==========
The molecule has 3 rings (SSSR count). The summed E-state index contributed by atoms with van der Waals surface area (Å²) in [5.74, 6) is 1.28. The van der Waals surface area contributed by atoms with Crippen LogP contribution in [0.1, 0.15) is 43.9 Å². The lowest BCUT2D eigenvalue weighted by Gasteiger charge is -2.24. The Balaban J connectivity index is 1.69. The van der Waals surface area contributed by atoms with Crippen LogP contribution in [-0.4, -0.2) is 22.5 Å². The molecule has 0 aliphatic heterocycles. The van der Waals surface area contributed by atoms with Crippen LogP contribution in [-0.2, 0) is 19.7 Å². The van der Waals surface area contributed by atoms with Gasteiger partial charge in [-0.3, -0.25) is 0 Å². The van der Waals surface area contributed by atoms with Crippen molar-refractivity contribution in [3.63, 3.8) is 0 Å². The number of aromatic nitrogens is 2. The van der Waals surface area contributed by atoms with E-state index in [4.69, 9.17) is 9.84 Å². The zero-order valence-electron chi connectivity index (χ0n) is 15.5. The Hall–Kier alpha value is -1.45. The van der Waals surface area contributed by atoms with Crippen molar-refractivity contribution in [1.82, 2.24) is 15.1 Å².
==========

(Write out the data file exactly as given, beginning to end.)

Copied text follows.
The molecule has 3 rings (SSSR count). The summed E-state index contributed by atoms with van der Waals surface area (Å²) in [5.74, 6) is 1.28. The van der Waals surface area contributed by atoms with Crippen LogP contribution in [0.1, 0.15) is 43.9 Å². The lowest BCUT2D eigenvalue weighted by Gasteiger charge is -2.24. The Balaban J connectivity index is 1.69. The van der Waals surface area contributed by atoms with Crippen LogP contribution in [-0.4, -0.2) is 22.5 Å². The molecule has 0 aliphatic heterocycles. The van der Waals surface area contributed by atoms with Crippen LogP contribution in [-0.2, 0) is 19.7 Å². The van der Waals surface area contributed by atoms with Gasteiger partial charge in [-0.3, -0.25) is 0 Å². The van der Waals surface area contributed by atoms with Crippen molar-refractivity contribution in [3.63, 3.8) is 0 Å². The number of aromatic nitrogens is 2. The van der Waals surface area contributed by atoms with E-state index in [4.69, 9.17) is 9.84 Å². The zero-order valence-electron chi connectivity index (χ0n) is 15.5. The Hall–Kier alpha value is -1.45. The van der Waals surface area contributed by atoms with Crippen molar-refractivity contribution in [1.82, 2.24) is 15.1 Å².